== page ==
Moana Hope gets called a 'dyke' every day. She's had enough.

Moana Hope is tough.

We’ve seen it on and off the AFLW field.

We’ve seen it on Survivor and, now, Survivor: All Stars.

And we’ve seen it in her personal life, as she juggles a full-time job (running her traffic management business) with caring for her sister, Livinia, while also starting a family through IVF with her wife Isabella Carlstrom.

But a thick skin does not make you immune from the harmful power of words. Words like ‘dyke’, a name Moana is called, either online or in person, every single day.

“All the time, mate, all the time,” Moana tells Mamamia. “It’s the number one go-to for me. I’m a man-hater if I have an opinion of a man. I am a lesbian man-hating dyke if I have just an opinion on any dude. It could just be I’m not a fan of Donald Trump. I’m not a fan of our current Prime Minister because I don’t think he’s doing his job. Not because he’s a man, not because he has a penis.

“The whole dyke, lesbian, butch, get back in your kitchen and get a penis in ya – [I hear it] every day, when I’m playing footy or when I’m on Survivor. Like, the first part of Survivor, I’m the quiet, doesn’t talk, stupid lesbian, and the next minute and I’m making big moves and it’s like ‘who does that dyke think she is?'”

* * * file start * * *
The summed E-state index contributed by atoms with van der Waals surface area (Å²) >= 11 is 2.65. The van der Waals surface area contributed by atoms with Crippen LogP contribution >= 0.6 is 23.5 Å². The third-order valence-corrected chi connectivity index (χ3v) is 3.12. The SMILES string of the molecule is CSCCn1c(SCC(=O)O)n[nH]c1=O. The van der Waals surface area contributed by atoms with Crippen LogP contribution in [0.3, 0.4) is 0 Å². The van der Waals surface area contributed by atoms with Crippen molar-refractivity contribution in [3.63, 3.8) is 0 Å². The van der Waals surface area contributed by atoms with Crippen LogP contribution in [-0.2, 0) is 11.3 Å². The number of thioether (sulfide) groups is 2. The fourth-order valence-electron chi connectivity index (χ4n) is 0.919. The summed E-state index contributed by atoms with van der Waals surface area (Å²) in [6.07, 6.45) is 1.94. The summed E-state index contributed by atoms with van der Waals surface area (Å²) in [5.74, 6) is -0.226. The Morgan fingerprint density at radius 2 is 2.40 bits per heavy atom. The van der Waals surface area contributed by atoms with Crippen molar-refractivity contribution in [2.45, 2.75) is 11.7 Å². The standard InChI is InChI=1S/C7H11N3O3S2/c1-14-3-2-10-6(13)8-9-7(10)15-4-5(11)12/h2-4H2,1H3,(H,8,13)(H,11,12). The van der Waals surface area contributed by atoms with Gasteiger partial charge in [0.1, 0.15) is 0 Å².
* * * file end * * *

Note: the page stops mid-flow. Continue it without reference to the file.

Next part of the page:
When she played for Collingwood, Moana recalls a man standing behind the goals calling her a “dyke” and swearing at her.

“When I heard that it literally hurt my feelings,” she says. “You can say I’m a shit kick or any of that, but you don’t have personal attacks on people and use that in such an aggressive, negative way.

“I remember that because when the game finished as well, I was so paranoid to leave the ground in case he was there. And that’s just one time that’s happened to me.”


In 2020, more than two years since our country voted to legalise marriage equality, this shouldn’t be a ‘thing’. But it is, and it’s impacted upon how the 32-year-old footy star lives her life as an out woman.

moana hope survivor
Moana Hope is taking a stand on homophobic language, and it starts now. Image: Supplied.

"For me, when I hear it, like with that guy who called me a dyke, my inner Broady  [Melbourne's Broadmeadows] wanted to come out," she says.